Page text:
Working Together: Our Stories
Best Practices and Lessons Learned in Aboriginal Engagement
More than a million people identified themselves as Aboriginal in Canada’s 2006 census. They live in urban, rural and remote places, as well as on reserves across the country. They speak 50 distinct Aboriginal languages and each of them have their own histories, cultural practices and spiritual beliefs. Parks Canada works in partnership with First Nations, Inuit and Métis peoples, and a wide variety of Aboriginal groups throughout the country, to protect and present special places where Canadians can connect and enjoy, in ways that leave them unimpaired, for future generations.
However, that has not always been the case. Aboriginal peoples were excluded when Canada’s first national parks were created. When Banff National Park of Canada was established in 1885, Stoney Indians who had travelled and hunted in the area for centuries were kept out of the park. Aboriginal peoples were not involved when seven national parks were established in the early twentieth century, mostly in southern Canada. And traditional hunting and gathering was prohibited in these parks.
Over the past decades, Parks Canada has come to recognize that effectively managing national parks, national historic sites and national marine conservation areas means working in cooperation with partners; particularly those who have a unique perspective stemming from, in some cases, more than 50 generations of land stewardship. Today, the Agency works with more than 300 Aboriginal groups to maintain, protect and present our 42 national parks, more than 167 national historic sites, including 9 historic canals and 10 world heritage sites, and 4 marine conservation areas.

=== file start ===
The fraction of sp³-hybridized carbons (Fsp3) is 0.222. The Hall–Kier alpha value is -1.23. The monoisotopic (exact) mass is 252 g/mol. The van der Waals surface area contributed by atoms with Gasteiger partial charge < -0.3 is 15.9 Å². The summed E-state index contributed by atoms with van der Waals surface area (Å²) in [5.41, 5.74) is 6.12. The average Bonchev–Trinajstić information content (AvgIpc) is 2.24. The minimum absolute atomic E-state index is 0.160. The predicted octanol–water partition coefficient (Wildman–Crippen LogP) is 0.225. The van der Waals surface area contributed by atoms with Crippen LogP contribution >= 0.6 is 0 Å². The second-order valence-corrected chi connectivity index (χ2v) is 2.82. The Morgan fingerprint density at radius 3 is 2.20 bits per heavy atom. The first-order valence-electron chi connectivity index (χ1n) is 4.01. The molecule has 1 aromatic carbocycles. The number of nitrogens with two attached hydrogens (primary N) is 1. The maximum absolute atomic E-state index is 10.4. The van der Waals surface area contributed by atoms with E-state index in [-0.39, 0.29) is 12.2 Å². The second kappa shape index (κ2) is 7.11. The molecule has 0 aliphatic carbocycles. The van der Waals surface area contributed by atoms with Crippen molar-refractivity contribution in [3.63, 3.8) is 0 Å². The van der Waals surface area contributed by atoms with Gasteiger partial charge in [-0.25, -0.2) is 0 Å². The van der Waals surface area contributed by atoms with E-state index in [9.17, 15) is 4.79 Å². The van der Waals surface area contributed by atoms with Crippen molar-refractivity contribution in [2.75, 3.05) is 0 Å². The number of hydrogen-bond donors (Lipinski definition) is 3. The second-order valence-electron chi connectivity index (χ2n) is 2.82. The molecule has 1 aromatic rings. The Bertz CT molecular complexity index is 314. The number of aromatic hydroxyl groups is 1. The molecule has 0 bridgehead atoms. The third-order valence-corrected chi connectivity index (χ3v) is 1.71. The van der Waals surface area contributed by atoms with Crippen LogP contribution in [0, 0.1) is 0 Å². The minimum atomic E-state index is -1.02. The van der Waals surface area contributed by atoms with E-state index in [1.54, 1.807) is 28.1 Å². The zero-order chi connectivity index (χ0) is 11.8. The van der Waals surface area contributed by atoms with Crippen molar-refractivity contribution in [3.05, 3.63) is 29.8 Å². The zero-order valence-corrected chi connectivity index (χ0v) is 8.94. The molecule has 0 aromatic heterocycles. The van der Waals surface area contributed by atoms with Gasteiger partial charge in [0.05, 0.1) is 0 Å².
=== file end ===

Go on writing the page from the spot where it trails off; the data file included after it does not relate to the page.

In 1922, Wood Buffalo National Park of Canada became northern Canada’s first national park, established to protect Wood Bison from extinction. Unlike southern parks, it was acknowledged that Aboriginal peoples’ traditional activities would not negatively affect Wood Bison and that prohibiting these activities would have a negative impact on the traditional customs and way of life of Aboriginal peoples. Consequently, hunting and trapping continued under a permit system and a Hunters and Trappers Association was formed to set permit limits on an annual basis. It was the first time that Parks Canada involved Aboriginal peoples in a decision regarding the management of a park. It was also the beginning of a legacy of cooperative management that is now prevalent throughout the northern Parks Canada system.
As land claims negotiations took place with northern Aboriginal peoples, it became evident that opportunities existed for a shared vision of resource protection that allowed hunting, trapping and other cultural activities to continue as part of a modern day treaty. Following the 1984 Inuvialuit Final Agreement and the 1993 Nunavut Land Claims Agreement, Parks Canada began negotiations to establish parks that included a provision for cooperative management boards. The term ‘’cooperative’’ meant the signatory Aboriginal groups would have an opportunity to participate in making decisions related to the planning and operation of the proposed park.